Attorney General George Brandis is standing affront the media today saying that the issue of gay marriage in Australia will soon be resolved by the Government. In an interview on Sky News, Brandis was firmly backing the idea of a plebiscite to resolve the issue.
“Every adult member in Australian society needs to have ownership of this decision,” he said. “This is a decision so fundamental to the nature and characteristics of our society that it should be made by the people.”
And if that is the case they have several options:
- A parliamentary vote which clearly Abbott doesn’t want to do
- A plebiscite, in which the Government can set the terms for a win, held immediately
- A plebiscite, in which the Government can set the terms for a win, held at the next election
- A referendum limiting the power of the Government
But do you think that is the best use of our finite government expenditure when the issue can easily be resolved in Parliament and does not require an expensive trip to the polls? Tony Abbott this week talked of adding it to the 2016 election poll activity, which might seem sensible given a referendum style vote would otherwise cost the country $120 million.
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It is an interesting debate, and what is even more interesting is the difference between a plebiscite and a referendum. The ABC this week did an interesting overview, and explained the difference in a lot of detail.
“According to the Budget Macquarie Dictionary, a plebiscite is ‘a direct vote of the qualified electors of a state in regard to some important public question’. (State here is used in a generic form and doesn’t mean Australian state.)
A referendum by the same dictionary is ‘the principle or procedure of referring or submitting measures proposed or passed by a legislative body to the vote of the electorate for approval or rejection’.
According to the ABC, High Court rulings have clarified that the Commonwealth parliament has the right to define the meaning of marriage under Section 51 (xxi) of the Constitution.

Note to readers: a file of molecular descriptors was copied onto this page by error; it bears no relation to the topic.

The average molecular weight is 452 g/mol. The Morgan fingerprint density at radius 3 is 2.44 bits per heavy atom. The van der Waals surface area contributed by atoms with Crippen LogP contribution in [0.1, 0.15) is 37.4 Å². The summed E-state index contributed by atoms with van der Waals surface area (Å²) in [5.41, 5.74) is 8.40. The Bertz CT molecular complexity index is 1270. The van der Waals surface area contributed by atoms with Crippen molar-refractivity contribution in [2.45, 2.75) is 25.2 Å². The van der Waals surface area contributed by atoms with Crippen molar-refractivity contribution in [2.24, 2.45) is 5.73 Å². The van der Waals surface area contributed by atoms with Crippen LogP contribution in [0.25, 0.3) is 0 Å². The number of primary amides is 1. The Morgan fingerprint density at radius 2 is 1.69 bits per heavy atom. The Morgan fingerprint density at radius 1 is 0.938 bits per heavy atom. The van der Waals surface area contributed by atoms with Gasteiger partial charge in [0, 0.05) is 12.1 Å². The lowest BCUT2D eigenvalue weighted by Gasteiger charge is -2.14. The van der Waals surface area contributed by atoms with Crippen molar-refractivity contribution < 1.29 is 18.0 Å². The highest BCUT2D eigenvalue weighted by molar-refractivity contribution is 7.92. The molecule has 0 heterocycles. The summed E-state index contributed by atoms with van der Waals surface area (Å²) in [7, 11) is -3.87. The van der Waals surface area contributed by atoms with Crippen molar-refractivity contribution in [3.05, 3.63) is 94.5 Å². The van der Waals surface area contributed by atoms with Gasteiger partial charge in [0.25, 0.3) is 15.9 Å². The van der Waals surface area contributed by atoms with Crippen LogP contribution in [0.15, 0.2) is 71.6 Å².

The only reason to hold a referendum would be to restrict the right of Parliament to define marriage.”
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That is, a referendum needs to address a constitutional issue, and would be much harder to get the issue to pass in because the way a referendum would need to be structured would be to remove the Commonwealth’s constitutional power to define marriage. A referendum, in order to pass would need to win in four states and as a 50% on the whole nationwide too.
A plebiscite is handled a little differently. The government needs to create an act, and then contract how the act will be won under a plebiscite. In the history of Australia there has only been three plebiscites held. Two on conscription as a yes/no vote in 1916 and 1917 and then one in 1977 on our national song.
According to the ABC, for opponents of same-sex marriage, it would be easier to defeat a plebiscite on same-sex marriage than it would be to pass a referendum constitutionally ruling out same-sex marriage.
Sounds like either way, it will be up to the Government to ensure we don’t go to an expensive national vote on an unwinnable issue that stirs up unnecessary political angst. Here’s hoping they structure it so it can have a good old Aussie “fair go”.
Do you agree?